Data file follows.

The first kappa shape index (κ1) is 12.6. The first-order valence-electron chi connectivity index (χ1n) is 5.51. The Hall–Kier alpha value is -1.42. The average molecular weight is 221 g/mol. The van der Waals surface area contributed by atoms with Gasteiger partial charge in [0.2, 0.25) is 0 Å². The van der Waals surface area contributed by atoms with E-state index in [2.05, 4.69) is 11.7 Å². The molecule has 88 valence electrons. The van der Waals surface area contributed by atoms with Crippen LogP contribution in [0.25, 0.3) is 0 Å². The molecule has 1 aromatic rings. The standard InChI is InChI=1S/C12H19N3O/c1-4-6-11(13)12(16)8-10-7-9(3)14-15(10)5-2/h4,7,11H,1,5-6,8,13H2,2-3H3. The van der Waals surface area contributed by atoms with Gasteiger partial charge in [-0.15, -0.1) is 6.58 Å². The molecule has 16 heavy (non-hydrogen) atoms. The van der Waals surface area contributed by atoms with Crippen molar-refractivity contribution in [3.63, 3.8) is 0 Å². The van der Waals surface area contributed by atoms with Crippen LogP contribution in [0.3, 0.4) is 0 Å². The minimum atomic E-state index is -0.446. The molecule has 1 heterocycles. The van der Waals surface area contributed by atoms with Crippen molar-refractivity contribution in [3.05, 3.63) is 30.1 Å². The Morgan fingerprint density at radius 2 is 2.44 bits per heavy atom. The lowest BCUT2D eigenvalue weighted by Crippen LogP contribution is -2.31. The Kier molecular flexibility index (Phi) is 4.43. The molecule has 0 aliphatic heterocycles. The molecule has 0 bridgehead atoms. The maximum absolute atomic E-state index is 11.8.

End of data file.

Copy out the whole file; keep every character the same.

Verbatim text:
The first kappa shape index (κ1) is 12.6. The first-order valence-electron chi connectivity index (χ1n) is 5.51. The Hall–Kier alpha value is -1.42. The average molecular weight is 221 g/mol. The van der Waals surface area contributed by atoms with Gasteiger partial charge in [0.2, 0.25) is 0 Å². The van der Waals surface area contributed by atoms with E-state index in [2.05, 4.69) is 11.7 Å². The molecule has 88 valence electrons. The van der Waals surface area contributed by atoms with Crippen LogP contribution in [0.25, 0.3) is 0 Å². The molecule has 1 aromatic rings. The standard InChI is InChI=1S/C12H19N3O/c1-4-6-11(13)12(16)8-10-7-9(3)14-15(10)5-2/h4,7,11H,1,5-6,8,13H2,2-3H3. The van der Waals surface area contributed by atoms with Gasteiger partial charge in [-0.15, -0.1) is 6.58 Å². The molecule has 16 heavy (non-hydrogen) atoms. The van der Waals surface area contributed by atoms with Crippen molar-refractivity contribution in [3.63, 3.8) is 0 Å². The van der Waals surface area contributed by atoms with Crippen LogP contribution in [0.3, 0.4) is 0 Å². The minimum atomic E-state index is -0.446. The molecule has 1 heterocycles. The van der Waals surface area contributed by atoms with Crippen molar-refractivity contribution in [3.05, 3.63) is 30.1 Å². The Morgan fingerprint density at radius 2 is 2.44 bits per heavy atom. The lowest BCUT2D eigenvalue weighted by Crippen LogP contribution is -2.31. The Kier molecular flexibility index (Phi) is 4.43. The molecule has 0 aliphatic heterocycles. The molecule has 0 bridgehead atoms. The maximum absolute atomic E-state index is 11.8.